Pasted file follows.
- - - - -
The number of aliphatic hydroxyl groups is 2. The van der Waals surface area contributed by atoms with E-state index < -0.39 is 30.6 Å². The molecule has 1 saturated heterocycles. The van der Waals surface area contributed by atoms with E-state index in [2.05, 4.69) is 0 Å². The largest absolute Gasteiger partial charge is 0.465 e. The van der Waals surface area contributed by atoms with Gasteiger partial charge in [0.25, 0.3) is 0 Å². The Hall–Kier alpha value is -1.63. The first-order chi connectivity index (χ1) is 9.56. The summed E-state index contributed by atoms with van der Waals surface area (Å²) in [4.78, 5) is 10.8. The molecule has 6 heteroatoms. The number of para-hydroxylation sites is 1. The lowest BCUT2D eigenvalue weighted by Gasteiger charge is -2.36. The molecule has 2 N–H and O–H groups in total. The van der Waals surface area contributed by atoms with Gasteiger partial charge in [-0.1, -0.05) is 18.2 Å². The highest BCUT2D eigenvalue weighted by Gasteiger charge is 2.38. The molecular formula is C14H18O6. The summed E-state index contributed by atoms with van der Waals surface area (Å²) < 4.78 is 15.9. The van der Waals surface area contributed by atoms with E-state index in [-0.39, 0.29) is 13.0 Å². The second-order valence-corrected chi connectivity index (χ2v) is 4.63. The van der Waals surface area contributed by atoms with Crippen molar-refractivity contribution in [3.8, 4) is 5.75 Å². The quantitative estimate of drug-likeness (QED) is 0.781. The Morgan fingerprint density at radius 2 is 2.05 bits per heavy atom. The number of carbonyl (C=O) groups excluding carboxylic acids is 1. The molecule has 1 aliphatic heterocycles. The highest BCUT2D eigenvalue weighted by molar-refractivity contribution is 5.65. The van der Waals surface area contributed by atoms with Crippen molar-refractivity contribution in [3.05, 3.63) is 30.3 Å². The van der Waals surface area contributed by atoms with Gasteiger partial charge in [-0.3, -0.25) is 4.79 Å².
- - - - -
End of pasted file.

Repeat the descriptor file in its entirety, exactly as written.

The number of aliphatic hydroxyl groups is 2. The van der Waals surface area contributed by atoms with E-state index < -0.39 is 30.6 Å². The molecule has 1 saturated heterocycles. The van der Waals surface area contributed by atoms with E-state index in [2.05, 4.69) is 0 Å². The largest absolute Gasteiger partial charge is 0.465 e. The van der Waals surface area contributed by atoms with Gasteiger partial charge in [0.25, 0.3) is 0 Å². The Hall–Kier alpha value is -1.63. The first-order chi connectivity index (χ1) is 9.56. The summed E-state index contributed by atoms with van der Waals surface area (Å²) in [4.78, 5) is 10.8. The molecule has 6 heteroatoms. The number of para-hydroxylation sites is 1. The lowest BCUT2D eigenvalue weighted by Gasteiger charge is -2.36. The molecule has 2 N–H and O–H groups in total. The van der Waals surface area contributed by atoms with Gasteiger partial charge in [-0.1, -0.05) is 18.2 Å². The highest BCUT2D eigenvalue weighted by Gasteiger charge is 2.38. The molecular formula is C14H18O6. The summed E-state index contributed by atoms with van der Waals surface area (Å²) < 4.78 is 15.9. The van der Waals surface area contributed by atoms with E-state index in [-0.39, 0.29) is 13.0 Å². The second-order valence-corrected chi connectivity index (χ2v) is 4.63. The van der Waals surface area contributed by atoms with Crippen molar-refractivity contribution in [3.8, 4) is 5.75 Å². The quantitative estimate of drug-likeness (QED) is 0.781. The Morgan fingerprint density at radius 2 is 2.05 bits per heavy atom. The number of carbonyl (C=O) groups excluding carboxylic acids is 1. The molecule has 1 aliphatic heterocycles. The highest BCUT2D eigenvalue weighted by molar-refractivity contribution is 5.65. The van der Waals surface area contributed by atoms with Crippen molar-refractivity contribution in [3.05, 3.63) is 30.3 Å². The van der Waals surface area contributed by atoms with Gasteiger partial charge in [-0.3, -0.25) is 4.79 Å².